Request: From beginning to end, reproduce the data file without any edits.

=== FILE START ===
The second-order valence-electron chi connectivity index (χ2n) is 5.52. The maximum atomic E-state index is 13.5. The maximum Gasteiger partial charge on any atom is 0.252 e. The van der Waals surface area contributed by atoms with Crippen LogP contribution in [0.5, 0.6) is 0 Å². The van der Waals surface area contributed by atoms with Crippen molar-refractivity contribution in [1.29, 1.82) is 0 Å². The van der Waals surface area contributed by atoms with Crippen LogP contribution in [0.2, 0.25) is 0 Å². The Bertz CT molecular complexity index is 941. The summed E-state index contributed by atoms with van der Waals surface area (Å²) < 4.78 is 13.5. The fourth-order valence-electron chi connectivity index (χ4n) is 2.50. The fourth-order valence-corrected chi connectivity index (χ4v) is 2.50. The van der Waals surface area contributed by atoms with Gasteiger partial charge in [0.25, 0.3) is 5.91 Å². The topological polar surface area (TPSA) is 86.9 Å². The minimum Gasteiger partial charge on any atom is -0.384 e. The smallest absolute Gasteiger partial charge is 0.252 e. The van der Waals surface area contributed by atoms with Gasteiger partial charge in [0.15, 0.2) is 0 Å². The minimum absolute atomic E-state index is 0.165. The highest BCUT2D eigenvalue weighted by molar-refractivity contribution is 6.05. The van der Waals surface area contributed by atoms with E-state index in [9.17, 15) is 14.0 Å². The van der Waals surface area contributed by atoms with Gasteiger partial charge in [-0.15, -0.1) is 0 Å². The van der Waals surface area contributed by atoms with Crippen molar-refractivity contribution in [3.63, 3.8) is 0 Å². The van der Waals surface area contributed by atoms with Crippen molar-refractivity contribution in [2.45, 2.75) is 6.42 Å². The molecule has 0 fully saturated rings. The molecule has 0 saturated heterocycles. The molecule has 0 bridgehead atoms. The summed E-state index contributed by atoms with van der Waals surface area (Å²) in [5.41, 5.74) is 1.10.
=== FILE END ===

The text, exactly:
The second-order valence-electron chi connectivity index (χ2n) is 5.52. The maximum atomic E-state index is 13.5. The maximum Gasteiger partial charge on any atom is 0.252 e. The van der Waals surface area contributed by atoms with Crippen LogP contribution in [0.5, 0.6) is 0 Å². The van der Waals surface area contributed by atoms with Crippen molar-refractivity contribution in [1.29, 1.82) is 0 Å². The van der Waals surface area contributed by atoms with Crippen LogP contribution in [0.2, 0.25) is 0 Å². The Bertz CT molecular complexity index is 941. The summed E-state index contributed by atoms with van der Waals surface area (Å²) < 4.78 is 13.5. The fourth-order valence-electron chi connectivity index (χ4n) is 2.50. The fourth-order valence-corrected chi connectivity index (χ4v) is 2.50. The van der Waals surface area contributed by atoms with Gasteiger partial charge in [0.25, 0.3) is 5.91 Å². The topological polar surface area (TPSA) is 86.9 Å². The minimum Gasteiger partial charge on any atom is -0.384 e. The smallest absolute Gasteiger partial charge is 0.252 e. The van der Waals surface area contributed by atoms with Gasteiger partial charge in [0.15, 0.2) is 0 Å². The minimum absolute atomic E-state index is 0.165. The highest BCUT2D eigenvalue weighted by molar-refractivity contribution is 6.05. The van der Waals surface area contributed by atoms with E-state index in [9.17, 15) is 14.0 Å². The van der Waals surface area contributed by atoms with Gasteiger partial charge in [-0.15, -0.1) is 0 Å². The van der Waals surface area contributed by atoms with Crippen molar-refractivity contribution in [3.63, 3.8) is 0 Å². The van der Waals surface area contributed by atoms with Crippen molar-refractivity contribution in [2.45, 2.75) is 6.42 Å². The molecule has 0 fully saturated rings. The molecule has 0 saturated heterocycles. The molecule has 0 bridgehead atoms. The summed E-state index contributed by atoms with van der Waals surface area (Å²) in [5.41, 5.74) is 1.10.